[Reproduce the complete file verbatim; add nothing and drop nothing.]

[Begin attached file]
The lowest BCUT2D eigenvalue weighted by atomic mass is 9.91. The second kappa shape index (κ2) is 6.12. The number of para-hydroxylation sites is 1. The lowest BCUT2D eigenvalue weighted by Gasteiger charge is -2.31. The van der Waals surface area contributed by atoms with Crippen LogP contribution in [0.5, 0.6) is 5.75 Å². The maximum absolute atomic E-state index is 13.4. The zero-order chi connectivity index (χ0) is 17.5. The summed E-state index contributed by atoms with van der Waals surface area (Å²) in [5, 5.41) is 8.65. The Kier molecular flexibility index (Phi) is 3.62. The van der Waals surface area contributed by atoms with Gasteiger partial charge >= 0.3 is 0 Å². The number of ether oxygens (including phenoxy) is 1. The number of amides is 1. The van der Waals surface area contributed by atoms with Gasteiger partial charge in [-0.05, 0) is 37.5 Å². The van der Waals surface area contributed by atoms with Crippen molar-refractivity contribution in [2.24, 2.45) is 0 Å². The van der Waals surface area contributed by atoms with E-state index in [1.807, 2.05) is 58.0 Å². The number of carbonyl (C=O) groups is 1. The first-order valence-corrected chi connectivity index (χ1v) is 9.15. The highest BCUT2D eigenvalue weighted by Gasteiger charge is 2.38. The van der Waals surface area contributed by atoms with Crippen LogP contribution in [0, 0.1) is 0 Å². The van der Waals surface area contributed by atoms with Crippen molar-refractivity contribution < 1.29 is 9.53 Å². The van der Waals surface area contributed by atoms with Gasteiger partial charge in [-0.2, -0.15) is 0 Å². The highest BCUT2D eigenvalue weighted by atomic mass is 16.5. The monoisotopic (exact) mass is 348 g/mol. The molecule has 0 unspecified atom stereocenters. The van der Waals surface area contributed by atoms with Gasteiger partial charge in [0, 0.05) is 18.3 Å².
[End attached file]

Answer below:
The lowest BCUT2D eigenvalue weighted by atomic mass is 9.91. The second kappa shape index (κ2) is 6.12. The number of para-hydroxylation sites is 1. The lowest BCUT2D eigenvalue weighted by Gasteiger charge is -2.31. The van der Waals surface area contributed by atoms with Crippen LogP contribution in [0.5, 0.6) is 5.75 Å². The maximum absolute atomic E-state index is 13.4. The zero-order chi connectivity index (χ0) is 17.5. The summed E-state index contributed by atoms with van der Waals surface area (Å²) in [5, 5.41) is 8.65. The Kier molecular flexibility index (Phi) is 3.62. The van der Waals surface area contributed by atoms with Gasteiger partial charge >= 0.3 is 0 Å². The number of ether oxygens (including phenoxy) is 1. The number of amides is 1. The van der Waals surface area contributed by atoms with Gasteiger partial charge in [-0.05, 0) is 37.5 Å². The van der Waals surface area contributed by atoms with Crippen molar-refractivity contribution in [2.24, 2.45) is 0 Å². The van der Waals surface area contributed by atoms with E-state index in [1.807, 2.05) is 58.0 Å². The number of carbonyl (C=O) groups is 1. The first-order valence-corrected chi connectivity index (χ1v) is 9.15. The highest BCUT2D eigenvalue weighted by Gasteiger charge is 2.38. The van der Waals surface area contributed by atoms with Crippen LogP contribution in [0, 0.1) is 0 Å². The van der Waals surface area contributed by atoms with Crippen molar-refractivity contribution < 1.29 is 9.53 Å². The van der Waals surface area contributed by atoms with Gasteiger partial charge in [-0.2, -0.15) is 0 Å². The highest BCUT2D eigenvalue weighted by atomic mass is 16.5. The monoisotopic (exact) mass is 348 g/mol. The molecule has 0 unspecified atom stereocenters. The van der Waals surface area contributed by atoms with Gasteiger partial charge in [0, 0.05) is 18.3 Å².